DermNet provides Google Translate, a free machine translation service. Note that this may not provide an exact translation in all languages
Author: Dr David Veitch, Dermatology Registrar, Department of Dermatology, Leicester Royal Infirmary, Leicester, United Kingdom. DermNet NZ Editor in Chief: Adjunct A/Prof Amanda Oakley, Dermatologist, Hamilton, New Zealand. Copy edited by Gus Mitchell/Maria McGivern. August 2018.
Carcinoma cuniculatum is a rare, slow-growing variant of cutaneous squamous cell carcinoma (SCC). It tends to affect the sole of the foot, but it can occur at other sites, such as the oral cavity and genitals.
Carcinoma cuniculatum is also known as:
Risk factors for carcinoma cuniculatum include viral warts due to human papillomavirus infection (HPV), tobacco (smoking or snuff), chemical mutagens, and in the vulva, lichen sclerosus . The genital variant tends to affect older people.
The above risk factors give rise to a variant of low–grade SCC. The genetic factors are unknown.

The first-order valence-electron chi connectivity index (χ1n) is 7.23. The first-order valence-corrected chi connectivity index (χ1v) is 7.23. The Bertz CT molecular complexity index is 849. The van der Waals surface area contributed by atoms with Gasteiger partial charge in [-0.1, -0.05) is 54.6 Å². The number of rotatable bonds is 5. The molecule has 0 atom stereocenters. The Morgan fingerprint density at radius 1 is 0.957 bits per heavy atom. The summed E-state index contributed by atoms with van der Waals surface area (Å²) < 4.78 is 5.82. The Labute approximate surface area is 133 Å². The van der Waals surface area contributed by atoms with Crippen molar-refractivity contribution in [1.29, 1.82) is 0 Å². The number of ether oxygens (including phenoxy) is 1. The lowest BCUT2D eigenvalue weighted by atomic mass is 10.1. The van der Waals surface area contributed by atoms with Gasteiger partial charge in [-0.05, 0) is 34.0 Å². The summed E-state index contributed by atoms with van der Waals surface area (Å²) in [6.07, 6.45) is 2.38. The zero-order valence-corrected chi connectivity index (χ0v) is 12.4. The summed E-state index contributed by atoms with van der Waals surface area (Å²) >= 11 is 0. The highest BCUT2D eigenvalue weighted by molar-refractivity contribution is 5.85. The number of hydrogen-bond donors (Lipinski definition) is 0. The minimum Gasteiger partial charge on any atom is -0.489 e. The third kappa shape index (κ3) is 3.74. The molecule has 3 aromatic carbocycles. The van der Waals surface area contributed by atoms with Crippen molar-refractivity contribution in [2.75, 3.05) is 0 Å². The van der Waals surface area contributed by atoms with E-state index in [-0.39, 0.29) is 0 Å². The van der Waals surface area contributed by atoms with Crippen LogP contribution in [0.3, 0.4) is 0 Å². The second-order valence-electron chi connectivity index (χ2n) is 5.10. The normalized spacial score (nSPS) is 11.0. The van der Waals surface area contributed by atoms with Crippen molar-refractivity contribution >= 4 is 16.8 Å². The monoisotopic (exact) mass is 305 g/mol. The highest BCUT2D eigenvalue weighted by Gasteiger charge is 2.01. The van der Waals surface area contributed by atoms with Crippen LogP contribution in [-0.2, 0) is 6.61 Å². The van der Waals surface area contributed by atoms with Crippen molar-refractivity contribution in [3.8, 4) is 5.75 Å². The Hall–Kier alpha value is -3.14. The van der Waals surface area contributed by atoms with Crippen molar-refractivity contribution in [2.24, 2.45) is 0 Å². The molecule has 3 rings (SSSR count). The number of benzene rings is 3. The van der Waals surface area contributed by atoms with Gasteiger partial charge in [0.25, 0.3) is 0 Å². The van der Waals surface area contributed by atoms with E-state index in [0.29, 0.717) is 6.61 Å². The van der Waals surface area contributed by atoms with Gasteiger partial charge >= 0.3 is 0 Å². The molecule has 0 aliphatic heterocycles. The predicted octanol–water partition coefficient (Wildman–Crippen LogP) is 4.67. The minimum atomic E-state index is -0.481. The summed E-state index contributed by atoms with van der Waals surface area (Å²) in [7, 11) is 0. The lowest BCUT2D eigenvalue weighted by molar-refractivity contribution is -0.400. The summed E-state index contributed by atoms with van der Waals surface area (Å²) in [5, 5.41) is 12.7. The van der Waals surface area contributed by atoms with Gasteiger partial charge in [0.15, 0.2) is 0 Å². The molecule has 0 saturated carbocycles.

Carcinoma cuniculatum is a solitary, slow growing, warty, papillomatous plaque.
In rare cases, carcinoma cuniculatum can metastasise.
Although the diagnosis of carcinoma cuniculatum may be suspected clinically, biopsy is essential to confirm the diagnosis.
The differential diagnosis for carcinoma may include:
Carcinoma cuniculatum is usually treated by surgical excision. Oral retinoids, methotrexate, laser surgery, and topical imiquimod have been reported to be effective where surgery is contraindicated [2,3].
Radiotherapy is to be avoided, as this can trigger the development of an anaplastic form of SCC.
The prognosis of carcinoma cuniculatum is very good if treated with surgical excision. Distant or local lymph node metastases are rare.
See the DermNet NZ bookstore.
© 2020 DermNet New Zealand Trust.
DermNet NZ does not provide an online consultation service. If you have any concerns with your skin or its treatment, see a dermatologist for advice.